// QUESTION: (1) how does standard textbook introduce spherical harmonics. What is its construction? (2) Why are spherical harmonics basis of spherical functions? (3) What is the connection between this video and usual diagram of spherical harmonics? (4) Why do we rotate the nodal line in the video? (5) How do vibrations connect to quantum mechanics and why do l and m correspond to quantumn numbers? (6) What is its relationship between SO(3) and Lie Group? and Laplace's Equation and Homogeneous Polynomial
How Gary Doskas discovered Spherical Harmonics: Youtube
Paper: Spherical Harmonic Lighting: The Gritty Details
Keywords: 3D Spherical Fourier Harmonic Descriptors, Associated Legendre Polynomials, Spherical Harmonics, SO(3) and Lie Group, Laplace's Equation and Harmonics, Homogeneous Polynomial
Typical Lighting Implementation: diffuse Surface Reflection for n light sources is
Total amount of incoming light from all directions and scales it by cosine angle between \vec{N} and \vec{L}. This is standard of PBR, but difficult to compute
Rendering Equation:
where
L_0(x, w_0, \lambda, t) is the total spectral radiance of wavelength \lambda directed outward along direction w_0 at time t from particular surface position x we are looking at.
x: the surface coordinate (x, y, z) we are looking at.
w_0: direction of the outgoing light from surface x to camera.
\lambda: wavelength of light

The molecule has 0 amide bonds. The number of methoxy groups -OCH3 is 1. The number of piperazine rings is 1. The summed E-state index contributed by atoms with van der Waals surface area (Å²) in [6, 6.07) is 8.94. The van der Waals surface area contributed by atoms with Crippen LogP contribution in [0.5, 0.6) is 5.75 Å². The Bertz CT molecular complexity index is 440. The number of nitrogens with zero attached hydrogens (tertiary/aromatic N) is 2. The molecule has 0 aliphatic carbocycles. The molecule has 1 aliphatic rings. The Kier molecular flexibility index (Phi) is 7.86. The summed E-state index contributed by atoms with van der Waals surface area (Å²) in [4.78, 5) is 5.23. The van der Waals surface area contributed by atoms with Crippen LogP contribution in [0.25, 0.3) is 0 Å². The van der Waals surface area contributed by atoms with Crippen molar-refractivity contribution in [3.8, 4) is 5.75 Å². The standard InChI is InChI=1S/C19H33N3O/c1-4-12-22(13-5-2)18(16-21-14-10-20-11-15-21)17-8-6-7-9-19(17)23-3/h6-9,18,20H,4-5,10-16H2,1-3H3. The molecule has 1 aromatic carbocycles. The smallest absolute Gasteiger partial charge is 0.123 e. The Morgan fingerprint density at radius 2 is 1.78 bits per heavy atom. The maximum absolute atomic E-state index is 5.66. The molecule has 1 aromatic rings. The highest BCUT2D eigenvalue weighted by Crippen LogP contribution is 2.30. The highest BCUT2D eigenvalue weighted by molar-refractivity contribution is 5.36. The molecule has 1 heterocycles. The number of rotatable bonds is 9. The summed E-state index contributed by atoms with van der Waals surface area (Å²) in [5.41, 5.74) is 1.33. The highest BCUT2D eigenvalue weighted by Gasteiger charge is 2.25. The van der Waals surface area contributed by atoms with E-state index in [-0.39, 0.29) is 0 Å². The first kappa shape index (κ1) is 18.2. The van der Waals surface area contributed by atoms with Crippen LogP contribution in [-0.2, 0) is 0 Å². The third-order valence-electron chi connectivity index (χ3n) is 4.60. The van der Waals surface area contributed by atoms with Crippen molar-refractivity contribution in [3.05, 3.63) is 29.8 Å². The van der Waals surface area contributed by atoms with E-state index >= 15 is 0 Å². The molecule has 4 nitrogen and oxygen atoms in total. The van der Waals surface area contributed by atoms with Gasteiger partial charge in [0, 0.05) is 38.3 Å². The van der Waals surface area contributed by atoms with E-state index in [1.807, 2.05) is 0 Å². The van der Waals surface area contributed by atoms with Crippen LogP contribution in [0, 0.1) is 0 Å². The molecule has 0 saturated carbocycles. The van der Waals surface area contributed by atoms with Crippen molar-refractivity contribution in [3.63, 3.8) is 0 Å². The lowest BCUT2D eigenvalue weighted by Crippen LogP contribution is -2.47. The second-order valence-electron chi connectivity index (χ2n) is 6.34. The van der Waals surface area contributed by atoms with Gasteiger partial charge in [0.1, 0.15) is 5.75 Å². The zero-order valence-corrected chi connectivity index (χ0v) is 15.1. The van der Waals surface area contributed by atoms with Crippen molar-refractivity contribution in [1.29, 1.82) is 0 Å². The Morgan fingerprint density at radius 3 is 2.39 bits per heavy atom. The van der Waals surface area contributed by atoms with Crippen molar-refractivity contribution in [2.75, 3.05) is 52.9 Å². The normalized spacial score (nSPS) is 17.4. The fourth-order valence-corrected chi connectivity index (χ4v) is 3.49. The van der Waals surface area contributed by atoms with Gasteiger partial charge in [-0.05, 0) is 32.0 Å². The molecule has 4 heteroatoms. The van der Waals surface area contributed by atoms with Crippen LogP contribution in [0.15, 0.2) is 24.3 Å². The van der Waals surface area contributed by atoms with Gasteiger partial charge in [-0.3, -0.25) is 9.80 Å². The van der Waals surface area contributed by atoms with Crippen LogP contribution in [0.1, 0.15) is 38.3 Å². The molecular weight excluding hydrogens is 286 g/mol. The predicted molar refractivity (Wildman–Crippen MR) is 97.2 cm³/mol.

t: time
L_e(x, w_0, \lambda, t): emitted spectral radiance from surface x itself if x is a light source.
\int_\Omega d w_i: integrate over hemisphere \Omega
\Omega: the unit hemisphere centered around surface normal n containing all possible values for w_i, the incoming light direction.
f_r(x, w_i, w_0, \lambda, t): BRDF, the proportion of light reflected from w_i to w_0 at position x, time t, wavelength \lambda.
w_i: direction vector of incoming light from other objects to x.
L_i(x, w_i, \lambda, t): the spectral radiance from other objects in the direction of w_i we are integrating. We can only compute L_0(x, w_0, \lambda, t) assume L_i(x, w_i, \lambda, t) is known. But L_i(x, w_i, \lambda, t) must be computed by rendering equation itself, which makes it the recursive part of the rendering equation.
n: surface normal at x.
w_i \cdot n: weakening factor of outward irradiance due to incident angle. As the light shoot a surface whose area is larger than the projected area perpendicular to the ray, the light is more distributed and therefore darker. This should not be confused with BRDF which does not take account of n.
Bidirectional Reflectance Distribution Function: a function I = f(\vec{\text{light}}, \vec{\text{camera}}) that encodes the material intensity of the surface. It encodes how the incoming light beam distribute into a 3D beams in spherical coordinates (spectral radiance):
We approximate integral using Monte Carlo Estimator: where w(x_i) is the a weighting function.
Usually w(x_i) = \frac{1}{Pr\{X = x_i\}}, in the case of a sphere, since the surface of the sphere is 4\pi, the probability density is \frac{1}{4\pi} for any point on sphere. Therefore, (\forall i)(w(x_i) = 4\pi)
To map (\xi_x, \xi_y) \in \text{Uniform}(0, 1)^2 onto uniform sphere, we do
To lower the variance, we can apply stratified random sapling (b) where we divide the space into grids and pick random points in the grid.
Here is a review of basis functions:
There are many orthornormal basis that can form polynomials:
Chebyshev Polynomials
Jacobi Polynomials
Hermite Polynomials
Associated Legendre Polynomials
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